Advanced Stats Definitions



BABIP (batting average of balls in play) – this stat calculates what a player’s average is when they hit the ball within the field of play. All home runs and strikeouts are taken away to determine how they fair in this regard. The goal of this stat is to indicate a hitter’s “luck”. In other words, a really high BABIP may indicate the hitter has a fair amount of luck and has been fortunate to ‘hit it where they ain’t’ more times than most. A really low BABIP may indicate poor luck where the hitter is hitting it right at the defender for an out more times than most. Over time, the stat should even out, but it lets us know if we can predict a player whose production may decrease or increase going forward.

OPS (on-base plus slugging) – this represents a player’s ability to get on base and hit for power. Generally anything above .750 is good…and anything above .900 is excellent.

RISP (runners in scoring position) – this is not really a SABR stat but it is one that cannot be found in MSU’s stat book. It’s one that I really like though as it measures the ‘clutch’ gene.

RC (runs created) – this is a popular stat that seeks to determine how many runs a particular player is responsible for. Hits, walks, total bases and at-bats are used to calculate this stat – it has nothing to do with RBI which is viewed by some as “luck” with regard to coming up with men on base. I’ve also added the stolen base element to it which factors in SB and CS.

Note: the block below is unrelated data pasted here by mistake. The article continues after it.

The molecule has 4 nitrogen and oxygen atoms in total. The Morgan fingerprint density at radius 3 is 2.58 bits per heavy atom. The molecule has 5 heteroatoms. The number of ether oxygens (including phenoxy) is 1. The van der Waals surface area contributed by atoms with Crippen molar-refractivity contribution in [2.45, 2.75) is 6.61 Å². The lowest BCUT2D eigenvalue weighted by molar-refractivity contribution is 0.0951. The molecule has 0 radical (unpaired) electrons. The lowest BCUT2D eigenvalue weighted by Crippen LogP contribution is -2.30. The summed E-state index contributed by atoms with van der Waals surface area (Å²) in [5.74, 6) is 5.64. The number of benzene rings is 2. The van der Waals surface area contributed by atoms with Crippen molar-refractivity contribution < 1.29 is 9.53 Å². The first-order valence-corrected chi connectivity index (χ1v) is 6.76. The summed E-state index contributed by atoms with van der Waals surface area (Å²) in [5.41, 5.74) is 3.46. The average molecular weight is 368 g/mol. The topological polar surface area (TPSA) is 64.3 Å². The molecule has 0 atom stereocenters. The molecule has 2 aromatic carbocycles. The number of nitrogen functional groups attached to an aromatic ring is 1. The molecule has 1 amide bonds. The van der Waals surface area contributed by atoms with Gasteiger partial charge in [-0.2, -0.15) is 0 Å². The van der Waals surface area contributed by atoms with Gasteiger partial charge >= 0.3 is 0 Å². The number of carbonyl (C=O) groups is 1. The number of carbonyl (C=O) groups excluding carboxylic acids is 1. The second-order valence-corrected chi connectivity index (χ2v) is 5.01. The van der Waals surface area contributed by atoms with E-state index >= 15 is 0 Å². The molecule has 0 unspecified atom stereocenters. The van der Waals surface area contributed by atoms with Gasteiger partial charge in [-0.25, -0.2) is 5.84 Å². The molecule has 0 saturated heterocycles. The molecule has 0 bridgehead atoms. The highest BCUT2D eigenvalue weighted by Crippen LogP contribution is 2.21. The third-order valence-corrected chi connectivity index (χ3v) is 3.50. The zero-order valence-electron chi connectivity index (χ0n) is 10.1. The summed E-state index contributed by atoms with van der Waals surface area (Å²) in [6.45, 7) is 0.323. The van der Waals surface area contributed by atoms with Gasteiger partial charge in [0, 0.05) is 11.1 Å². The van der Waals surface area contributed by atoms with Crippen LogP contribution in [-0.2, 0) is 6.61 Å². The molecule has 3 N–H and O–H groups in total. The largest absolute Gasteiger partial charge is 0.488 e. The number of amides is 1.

Batting average – (minus) productive outs – there may be an official name for this stat, but I don’t know what it is and this is one I like to look at. Productive outs meaning a fly ball or grounder that advances the runner with 0 outs but is not counted as a sacrifice or scores a runner but is not counted as a sacrifice.  For instance: a groundout to 2nd base that advances the runner to third base with 0 outs is a productive out. It is not a productive out with 1 out because the runner can no longer score from 3rd on a sac fly. Also a groundout to 2nd base that scores a runner from 3rd with 1 out is a productive out and works the same as a sacrifice fly (so why don’t they count it as a sacrifice grounder?!)


BABIP – same idea as the offense, only it goes to measure a pitcher’s luck. I will note that Ross Mitchell is an example of someone who defies this stat, he will likely always have a high BABIP but he’s good plain and simple.

WHIP (walks + hits per inning pitched) – this is a very popular stat that has even made its way to the mainstream. It simply attempts to find out how many base-runners a pitcher has per inning. Anything less than 1.0 is excellent.

FIP (fielding independent pitching) – this stat I did not use in week one, but it’s a good one that should be used. The purpose of this stat is to determine how good a pitcher is based on what they control. And what they can control are HR, K, BB and HBP. In other words, they can’t always control balls that are hit into play. For instance, over the course of 100 balls hit to a SS, ‘fielder A’ who doesn’t have excellent range may putout 85 of them, while ‘fielder B’ with tremendous range may putout 95 of them. The pitcher has no control over who is playing behind them, so this statistic attempts to take the place of ERA in determining a pitcher’s value.

Percentage of inherited runners who score – this one is pretty self-explanatory, and for a team that relies on its bullpen as heavily as MSU does this is a very important stat.

Quality Starts – a minimum of six innings pitched with no more than three earned runs given up. For this staff it could probably be adjusted to two runs but I’ll leave the stat as it is.